The creator of Gumby has passed away!
Art Clokey, the creator of the greenish clay figure Gumby, died on Friday at his home in Los Osos, Calif. He was 88 years old. Clokey and his wife Ruth were trailblazers in stop motion clay animation.
Animation has made giant leaps forward in terms of special effects since the heyday of Gumby, a figure cut from clay and stiffened with wire. And this year was a particularly thrilling time for animation, with such movies as “Up,” “Ponyo,” “Coraline,” “Fantastic Mr. Fox” and “The Princess and the Frog.”
However, Gumby and his horse companion Pokey remind us that the true power of animation rests not in computers or gadgetry–but in stories and character. Animation is the art of bringing something to life. Gumby had character. Like The Velveteen Rabbit, that’s what made him real. He was a protean figure–springing from clay, and with the ability to change shape, which made him a kind of a superhero, the ultimate toy, and maybe a symbol to kids still firming up the outlines of their own lives. And the fact that he literally fought against squares–the Blockheads–endeared him to children who would grow up to be adult Baby Boomers and Gen Xers.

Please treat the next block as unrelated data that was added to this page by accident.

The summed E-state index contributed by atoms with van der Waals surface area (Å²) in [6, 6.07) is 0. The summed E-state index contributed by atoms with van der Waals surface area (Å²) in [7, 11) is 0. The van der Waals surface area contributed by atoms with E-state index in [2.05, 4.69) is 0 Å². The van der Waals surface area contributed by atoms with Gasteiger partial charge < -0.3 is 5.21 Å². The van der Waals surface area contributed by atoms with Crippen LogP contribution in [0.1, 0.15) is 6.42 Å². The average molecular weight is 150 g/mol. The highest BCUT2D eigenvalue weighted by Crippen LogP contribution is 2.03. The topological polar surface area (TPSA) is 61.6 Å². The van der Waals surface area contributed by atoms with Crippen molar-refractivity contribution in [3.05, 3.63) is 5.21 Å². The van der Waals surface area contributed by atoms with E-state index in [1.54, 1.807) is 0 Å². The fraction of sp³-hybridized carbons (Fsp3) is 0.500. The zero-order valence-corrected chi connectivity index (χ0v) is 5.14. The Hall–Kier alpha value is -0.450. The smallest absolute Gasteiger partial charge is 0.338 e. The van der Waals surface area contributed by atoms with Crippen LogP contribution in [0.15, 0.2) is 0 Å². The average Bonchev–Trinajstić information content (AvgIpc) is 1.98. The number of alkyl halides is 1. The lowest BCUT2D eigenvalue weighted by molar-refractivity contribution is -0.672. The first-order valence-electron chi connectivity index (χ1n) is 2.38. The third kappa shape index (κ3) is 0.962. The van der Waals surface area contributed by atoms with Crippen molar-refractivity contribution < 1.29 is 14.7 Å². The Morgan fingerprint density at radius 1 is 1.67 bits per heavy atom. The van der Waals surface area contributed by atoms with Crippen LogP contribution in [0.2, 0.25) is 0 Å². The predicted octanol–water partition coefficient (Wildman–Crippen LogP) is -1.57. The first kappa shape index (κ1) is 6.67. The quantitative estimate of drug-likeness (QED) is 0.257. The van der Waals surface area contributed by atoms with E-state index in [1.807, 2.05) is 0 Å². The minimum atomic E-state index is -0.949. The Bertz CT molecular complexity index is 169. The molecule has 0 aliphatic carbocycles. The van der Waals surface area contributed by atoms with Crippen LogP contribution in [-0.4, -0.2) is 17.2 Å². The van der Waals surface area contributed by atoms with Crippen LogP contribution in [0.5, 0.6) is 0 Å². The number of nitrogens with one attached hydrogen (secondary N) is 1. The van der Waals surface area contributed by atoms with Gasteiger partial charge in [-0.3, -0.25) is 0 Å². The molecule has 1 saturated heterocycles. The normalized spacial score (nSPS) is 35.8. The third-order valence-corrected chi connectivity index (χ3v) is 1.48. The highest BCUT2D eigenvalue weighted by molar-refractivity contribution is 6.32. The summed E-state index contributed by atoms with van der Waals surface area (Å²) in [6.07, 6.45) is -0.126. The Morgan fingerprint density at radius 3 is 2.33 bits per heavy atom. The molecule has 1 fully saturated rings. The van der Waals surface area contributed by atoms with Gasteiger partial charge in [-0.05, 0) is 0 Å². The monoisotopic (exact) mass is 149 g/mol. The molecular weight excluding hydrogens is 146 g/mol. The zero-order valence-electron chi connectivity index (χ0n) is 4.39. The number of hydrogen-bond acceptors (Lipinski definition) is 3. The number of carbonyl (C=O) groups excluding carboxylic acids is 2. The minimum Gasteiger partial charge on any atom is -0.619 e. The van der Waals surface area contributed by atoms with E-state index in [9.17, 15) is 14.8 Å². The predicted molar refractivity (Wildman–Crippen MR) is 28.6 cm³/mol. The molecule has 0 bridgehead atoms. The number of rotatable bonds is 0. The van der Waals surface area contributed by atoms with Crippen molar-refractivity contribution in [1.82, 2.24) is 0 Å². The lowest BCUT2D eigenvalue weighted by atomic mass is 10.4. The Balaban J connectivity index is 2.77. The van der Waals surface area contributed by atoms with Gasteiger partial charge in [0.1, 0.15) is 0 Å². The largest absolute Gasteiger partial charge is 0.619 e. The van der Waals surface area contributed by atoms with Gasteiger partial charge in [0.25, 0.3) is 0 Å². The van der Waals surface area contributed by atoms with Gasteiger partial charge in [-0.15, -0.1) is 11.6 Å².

Gumby was made various ways over the years; at one point Clokey said the eyes were made from ping pong balls and the pupils from black photo paper; later, he made them from white clay discs and red beads.
Clokey was born Arthur Farrington in Detroit, and grew up making figurines out of mud. Gumby’s roots were in a short animated clay art film titled “Gumbasia” that Clokey made in 1953. “I used miniature clay forms changing shape to jazz music instead of people and regular sets, because it was a lot cheaper and faster and I could do the same thing,” Clokey reportedly once said. The character made his debut on the “Howdy-Doody Show” in the 1950s, and later appeared in a feature film, animated TV shows and a videogame.
Eddie Murphy famously sent up the character on “Saturday Night Live,” and his parody, with its catchphrase “I’m Gumby, dammit,” wasn’t an attack on the character’s innocence–it was proof of its resonance.
“Gumby is a symbol of the spark of divinity in each of us, the basis of the ultimate value of each person,” Clokey wrote in 1986. “Eddie Murphy instinctively picked up on this when he asserted, ‘I’m Gumby, dammit.’”
You can see a video of Gumby below.
"I'm Gumby, Damnit!"